2014: The 8th (Last?) Generation of Console Gaming
The new year is upon us, and many of us are probably enjoying a new console that we've been bequeathed over the holiday period. We're now at the eighth generation of gaming consoles, and they've never looked better. But are we reaching a dead-end concerning how much further we can go with mainstream console gaming technology?
Where We've Been And Where We're Going
What drove the gaming industry in its early days was the quest for better and more realistic graphics. It's laughable now to think that gamers found 32-bit graphics unbelievably crisp and near convincing back in their heyday. But now, the glorious high-definition revolution has come and we're being bedazzled once more.
What's more, the difference in graphic quality between the last and current generations really is the smallest it's been. Compare some of the latter-day PS3 games against those now available on the PS4. Whilst it is noticeably better, it's not as shocking as, say, the leap from 32-bit to 64-bit. The trend over the past generations have been a longer wait between generations, and the leap in advancements less staggering. The rate of progress has definitely been slowing down over the last decade and a half, with it being eight years since the last console upgrade, and only a six-year gap before that. On the current trajectory, it'll be another decade (2023) before another big advancement.
But is the eighth generation of gaming - the Xbox One and PlayStation 4 - the ultimate pinnacle of our achievement? What is the next step, if there is one? To be honest, there isn't really much more. We've gotten to the point with image definition that the only way we can get a more polished look is to physically reproduce everything in our living rooms.
What About 3D?
We already have it, and it hasn't caught on, as Nintendo have left 3D behind by reverting back to flatter graphics with the 2DS, and even the British Broadcasting Corporation (BBC) has pulled its funding for 3D programming. So the future for 3D doesn't look particularly promising, unless you're a Hollywood director. Yes, games like Uncharted 3: Drake's Deception and the high-definition remastering of Ico and Shadow of the Colossus are fantastic in 3D, but there are very few other games that have taken to utilising this functionality. The only place it seems to do well is in cinemas.
What About Handheld/Portable Gaming?
Games are now more mobile, but the rise in smart phones and tablets means handheld gaming is moving away from dedicate hardware like the 2DS and PS Vita, taking up residencies on devices that run iOS or Android operating systems.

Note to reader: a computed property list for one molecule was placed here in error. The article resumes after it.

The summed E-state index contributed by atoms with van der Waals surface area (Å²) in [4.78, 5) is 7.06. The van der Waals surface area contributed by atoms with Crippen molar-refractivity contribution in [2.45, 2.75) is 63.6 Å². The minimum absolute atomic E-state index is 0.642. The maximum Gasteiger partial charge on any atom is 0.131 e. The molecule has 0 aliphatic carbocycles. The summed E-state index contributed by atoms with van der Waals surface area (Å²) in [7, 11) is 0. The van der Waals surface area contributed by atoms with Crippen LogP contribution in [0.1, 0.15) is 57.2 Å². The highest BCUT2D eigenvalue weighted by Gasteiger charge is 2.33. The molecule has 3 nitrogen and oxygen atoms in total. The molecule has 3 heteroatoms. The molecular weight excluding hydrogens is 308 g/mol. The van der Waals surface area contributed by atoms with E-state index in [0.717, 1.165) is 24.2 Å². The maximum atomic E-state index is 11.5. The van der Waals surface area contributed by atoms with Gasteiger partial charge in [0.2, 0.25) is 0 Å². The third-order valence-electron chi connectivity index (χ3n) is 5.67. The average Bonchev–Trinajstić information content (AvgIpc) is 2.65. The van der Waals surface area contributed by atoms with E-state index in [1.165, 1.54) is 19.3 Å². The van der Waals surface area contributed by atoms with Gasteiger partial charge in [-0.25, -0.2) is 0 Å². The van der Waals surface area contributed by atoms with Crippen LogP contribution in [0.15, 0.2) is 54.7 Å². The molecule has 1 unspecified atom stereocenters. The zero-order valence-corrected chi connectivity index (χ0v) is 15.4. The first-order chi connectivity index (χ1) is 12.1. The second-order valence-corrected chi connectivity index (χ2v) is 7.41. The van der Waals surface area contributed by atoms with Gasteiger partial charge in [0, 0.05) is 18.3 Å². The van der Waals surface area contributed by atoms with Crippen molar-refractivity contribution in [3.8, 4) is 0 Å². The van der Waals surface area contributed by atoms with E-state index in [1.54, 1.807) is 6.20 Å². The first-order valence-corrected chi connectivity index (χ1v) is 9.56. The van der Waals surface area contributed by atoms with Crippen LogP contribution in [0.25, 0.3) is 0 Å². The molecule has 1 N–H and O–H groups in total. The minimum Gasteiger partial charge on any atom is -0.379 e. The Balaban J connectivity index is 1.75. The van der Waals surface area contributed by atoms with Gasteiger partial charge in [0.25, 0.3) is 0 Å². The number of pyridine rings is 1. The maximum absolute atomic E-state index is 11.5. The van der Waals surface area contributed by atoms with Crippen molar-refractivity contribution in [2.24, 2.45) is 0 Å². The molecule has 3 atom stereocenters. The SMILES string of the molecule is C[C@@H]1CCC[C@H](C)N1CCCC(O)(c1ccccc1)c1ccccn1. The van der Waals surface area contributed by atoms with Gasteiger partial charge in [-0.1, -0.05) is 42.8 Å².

The PS Vita might stick around a little longer, with its gaggle of interactive features (two touch-sensitive surfaces, back and front facing cameras, motion control, and analogue sticks); especially with the success of Sony's relaunch of the device to tie-in with the PS4.
Both Sony and Microsoft are also investing in creating a smart phone/tablet visibility through PlayStation Mobile and Xbox SmartGlass. It really does look like the days of handheld consoles are numbered.
App-based gaming is where the mobile gaming industry is moving, and the demise of portable consoles is now more a question of "when" rather than "if".
What about Virtual Reality (VR)?
This does seem like the only other direction gaming can go. Yet despite the Oculus Rift really creating some waves at the 2013 expos, the proof is found in the eating of the virtual pudding when it comes to being a viable new platform. There have been countless attempts of developers trying to get VR off the ground over the past 20 years, all of which have failed. However, the Oculus Rift probably has the best chance of succeeding, given the vociferous support of developers like Bossa Studios, and the hype it has trumped-up at expos.
Yet, we can only go two ways with VR. If it fails, we're just left with the next "big" advancement in gaming some ways in the distance, and potentially not being too exciting or revolutionary. But if VR succeeds, then traditional gaming as we know it will start to become obsolete. So it seems a lose-lose situation for console gaming, right?
What About a Different Approach to Gaming?
The only avenue left for console gaming is for games to start moving dramatically away from what we traditionally consider as gaming, and for technology to follow suit. This has already begun in earnest with games like The Stanley Parable and Kentucky Route Zero on PC, but it's still only coming from the indie developers, and not so much from the big publishers and studios. But hopefully both Microsoft and Sony's dedication to bringing indie developers to their platforms will spur this change.
Speaking at Game Music Connect in September, composer of the music for the Halo series, Martin "Marty" O'Donnell, reckons that how games explore narrative and interaction really is the last bastion of progress, given his opinion that technological advancements has reached a plateaux. Certainly, Destiny, for which O'Donnell has written the score for, is one of the first mainstream attempts in changing how we approach gaming.
But when you look at buyer comments on games like Gone Home, one of the most successful and inventive indie titles of last year, and the furore surrounding the debate on "what is a video game?", you do wonder if the gaming community at large really want this paradigm shift, let alone whether they're ready for it.
Is The End Nigh?
It feels like traditional console gaming has reached its terminus. Any new advancements in gaming are either going to sink or swim (VR), or are still brewing amid small beginnings on the indie scene. But there's still plenty of time to enjoy your PS4s and Xbox Ones. The point which we've reached is undeniably the most impressive yet. But come the "next generation", what we now know as console gaming, and gaming as a whole, may well become a thing of the past.